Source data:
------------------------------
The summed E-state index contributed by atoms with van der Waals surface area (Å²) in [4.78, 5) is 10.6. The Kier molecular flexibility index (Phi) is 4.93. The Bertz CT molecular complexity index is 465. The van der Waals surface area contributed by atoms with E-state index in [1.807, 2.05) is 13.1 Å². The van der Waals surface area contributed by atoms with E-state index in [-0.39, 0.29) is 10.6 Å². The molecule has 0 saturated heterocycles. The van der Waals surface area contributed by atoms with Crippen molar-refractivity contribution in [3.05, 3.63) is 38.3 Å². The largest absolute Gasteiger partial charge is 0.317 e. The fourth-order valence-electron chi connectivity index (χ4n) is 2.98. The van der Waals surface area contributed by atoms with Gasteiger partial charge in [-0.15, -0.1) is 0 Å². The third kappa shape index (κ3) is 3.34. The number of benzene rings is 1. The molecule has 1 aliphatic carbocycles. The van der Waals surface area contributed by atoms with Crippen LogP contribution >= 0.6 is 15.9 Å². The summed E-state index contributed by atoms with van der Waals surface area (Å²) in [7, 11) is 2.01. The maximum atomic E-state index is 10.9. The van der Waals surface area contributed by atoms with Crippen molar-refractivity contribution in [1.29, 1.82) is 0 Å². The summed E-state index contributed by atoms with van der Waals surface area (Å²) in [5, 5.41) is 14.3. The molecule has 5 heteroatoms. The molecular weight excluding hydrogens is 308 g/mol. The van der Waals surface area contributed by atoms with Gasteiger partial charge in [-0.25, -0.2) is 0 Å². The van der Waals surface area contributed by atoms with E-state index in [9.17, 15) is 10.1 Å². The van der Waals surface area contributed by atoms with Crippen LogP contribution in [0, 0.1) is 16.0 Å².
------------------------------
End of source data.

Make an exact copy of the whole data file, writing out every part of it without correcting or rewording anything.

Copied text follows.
The summed E-state index contributed by atoms with van der Waals surface area (Å²) in [4.78, 5) is 10.6. The Kier molecular flexibility index (Phi) is 4.93. The Bertz CT molecular complexity index is 465. The van der Waals surface area contributed by atoms with E-state index in [1.807, 2.05) is 13.1 Å². The van der Waals surface area contributed by atoms with E-state index in [-0.39, 0.29) is 10.6 Å². The molecule has 0 saturated heterocycles. The van der Waals surface area contributed by atoms with Crippen molar-refractivity contribution in [3.05, 3.63) is 38.3 Å². The largest absolute Gasteiger partial charge is 0.317 e. The fourth-order valence-electron chi connectivity index (χ4n) is 2.98. The van der Waals surface area contributed by atoms with Gasteiger partial charge in [-0.15, -0.1) is 0 Å². The third kappa shape index (κ3) is 3.34. The number of benzene rings is 1. The molecule has 1 aliphatic carbocycles. The van der Waals surface area contributed by atoms with Crippen LogP contribution >= 0.6 is 15.9 Å². The summed E-state index contributed by atoms with van der Waals surface area (Å²) in [7, 11) is 2.01. The maximum atomic E-state index is 10.9. The van der Waals surface area contributed by atoms with Crippen molar-refractivity contribution in [1.29, 1.82) is 0 Å². The summed E-state index contributed by atoms with van der Waals surface area (Å²) in [5, 5.41) is 14.3. The molecule has 5 heteroatoms. The molecular weight excluding hydrogens is 308 g/mol. The van der Waals surface area contributed by atoms with Gasteiger partial charge in [-0.25, -0.2) is 0 Å². The van der Waals surface area contributed by atoms with E-state index in [9.17, 15) is 10.1 Å². The van der Waals surface area contributed by atoms with Crippen LogP contribution in [0, 0.1) is 16.0 Å².